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close this bookBreastfeeding: from Biology to Policy (UNSSCN, 1998, 28 p.)
View the document(introduction...)
View the documentUnited Nations Administrative Committee on Coordination - Sub-Committee on Nutrition
View the documentForeword
View the documentIntroduction
View the documentThe biology of breastfeeding
View the documentGlobal patterns
View the documentBarriers to optimal breastfeeding
View the documentBreaking the barriers with the baby-friendly community initiative - the Gambia
View the documentPolicy issues
View the documentA challenge to SCN member agencies
View the documentReferences
View the documentClosing Remark made after Ms Semega-Janneh's Lecture
View the documentComment form the Reviewer

Barriers to optimal breastfeeding

The fact that exclusive breastfeeding is practiced by a minority of women may be attributed to a number of factors. Among these are cultural, social, economic and political factors.

Cultural factors may be crucial when promoting exclusive breastfeeding everywhere, but are particularly crucial in traditional rural communities. Local perceptions of what constitutes optimal infant feeding practices may differ greatly from international recommendations. Globally, prelacteal feeding is a common practice which includes giving the infant various liquids as well as water, prior to initiation of breastfeeding (Morse et al., 1990) and continuing throughout the duration of the breastfeeding period.


Davies-Adelugbo (1997), in a recent study on socio-cultural factors and the promotion of exclusive breastfeeding in rural communities, concluded that exclusive breastfeeding totally lacked credibility among the locals, with even health workers not believing that it was possible or feasible. Therefore promotion of optimal breastfeeding practices, including exclusive breastfeeding, cannot be successful if the cultural barrier is not adequately addressed.

Exclusive breastfeeding for up to six months requires the mother and her infant to be in close proximity for this period and to use expressed breastmilk for separation of short duration. However, practicing exclusive breastfeeding may be perceived as being non-compatible with working outside of the home, thus creating an economical barrier. This includes mothers working both in the formal and informal sector.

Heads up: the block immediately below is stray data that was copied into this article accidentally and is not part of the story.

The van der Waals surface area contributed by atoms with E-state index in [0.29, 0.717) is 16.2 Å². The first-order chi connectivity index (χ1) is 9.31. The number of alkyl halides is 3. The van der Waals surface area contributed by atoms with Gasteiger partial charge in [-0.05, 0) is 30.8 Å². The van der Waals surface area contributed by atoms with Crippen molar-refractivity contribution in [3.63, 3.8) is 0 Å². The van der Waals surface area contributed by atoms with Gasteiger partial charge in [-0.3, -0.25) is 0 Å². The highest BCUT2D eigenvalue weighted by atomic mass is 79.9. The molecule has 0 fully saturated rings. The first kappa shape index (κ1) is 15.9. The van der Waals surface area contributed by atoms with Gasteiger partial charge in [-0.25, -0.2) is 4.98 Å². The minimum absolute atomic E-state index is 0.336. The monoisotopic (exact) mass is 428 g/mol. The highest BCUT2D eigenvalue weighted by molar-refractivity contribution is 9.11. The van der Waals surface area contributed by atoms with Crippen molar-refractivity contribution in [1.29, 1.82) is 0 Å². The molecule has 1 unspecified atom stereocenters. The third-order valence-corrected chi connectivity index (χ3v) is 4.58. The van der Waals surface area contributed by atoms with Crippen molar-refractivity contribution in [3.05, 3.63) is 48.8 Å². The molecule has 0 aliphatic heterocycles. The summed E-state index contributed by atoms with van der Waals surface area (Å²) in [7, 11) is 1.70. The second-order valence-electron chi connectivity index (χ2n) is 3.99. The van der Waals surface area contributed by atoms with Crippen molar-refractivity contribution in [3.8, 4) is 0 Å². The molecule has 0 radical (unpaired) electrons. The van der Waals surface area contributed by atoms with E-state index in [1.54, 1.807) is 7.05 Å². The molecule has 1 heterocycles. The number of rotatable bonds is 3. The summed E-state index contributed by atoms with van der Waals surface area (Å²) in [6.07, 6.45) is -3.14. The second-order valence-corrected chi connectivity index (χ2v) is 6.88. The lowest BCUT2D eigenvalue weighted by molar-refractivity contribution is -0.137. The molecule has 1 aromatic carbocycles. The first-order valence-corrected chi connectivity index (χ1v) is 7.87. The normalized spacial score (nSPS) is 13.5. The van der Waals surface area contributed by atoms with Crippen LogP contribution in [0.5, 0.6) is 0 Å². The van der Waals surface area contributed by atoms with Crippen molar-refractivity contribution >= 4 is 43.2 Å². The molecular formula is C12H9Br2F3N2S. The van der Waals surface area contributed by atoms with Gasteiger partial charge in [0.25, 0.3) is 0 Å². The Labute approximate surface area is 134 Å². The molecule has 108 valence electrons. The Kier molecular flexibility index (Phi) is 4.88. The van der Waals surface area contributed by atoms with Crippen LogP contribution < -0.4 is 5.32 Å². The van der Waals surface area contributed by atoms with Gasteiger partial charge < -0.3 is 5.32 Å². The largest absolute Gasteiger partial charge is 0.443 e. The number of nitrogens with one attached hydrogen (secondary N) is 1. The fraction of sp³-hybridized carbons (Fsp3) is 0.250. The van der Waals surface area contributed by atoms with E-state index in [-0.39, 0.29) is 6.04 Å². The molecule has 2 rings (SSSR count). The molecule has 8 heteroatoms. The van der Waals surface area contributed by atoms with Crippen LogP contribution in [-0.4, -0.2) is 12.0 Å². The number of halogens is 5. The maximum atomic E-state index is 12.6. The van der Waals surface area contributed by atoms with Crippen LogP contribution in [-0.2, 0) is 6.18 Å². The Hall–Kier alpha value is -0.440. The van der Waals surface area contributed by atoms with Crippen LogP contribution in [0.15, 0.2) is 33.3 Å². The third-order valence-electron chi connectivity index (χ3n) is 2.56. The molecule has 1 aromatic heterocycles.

This notion may be viewed from two angles. Firstly, from that of the employer, including governments, who may wrongly perceive that the provision of adequate maternity leave, breastfeeding breaks and cres at the work place would result in losses rather than profits. Secondly, from that of the mother, who may believe that practicing exclusive breastfeeding would limit the time she has for other activities - especially income generating activities.

A sick infant results in a worried mother, which in turn may result in a less productive mother. Absenteeism from work due to a sick infant may have more economical consequences than adequate maternity protection measures for optimal breastfeeding.

The lack of social support systems at the household and community levels is also a barrier to optimal breastfeeding. Mothers require an enabling environment if they are to practice optimal breastfeeding and this can only be possible with full support at both the household and the community levels. The issues to be addressed include the workload of the pregnant and lactating woman, among others.

National policies on breastfeeding are important for the promotion and support of breastfeeding at all levels. The lack of political commitment to breastfeeding promotion and support may probably be due to ignorance of its many benefits for the individual (mother and infant), household, community and the nation. Governments have still to understand the health, social and economic benefits of breastfeeding.

In light of all the barriers outlined above, how can we successfully get mothers to practice optimal breastfeeding including exclusive breastfeeding?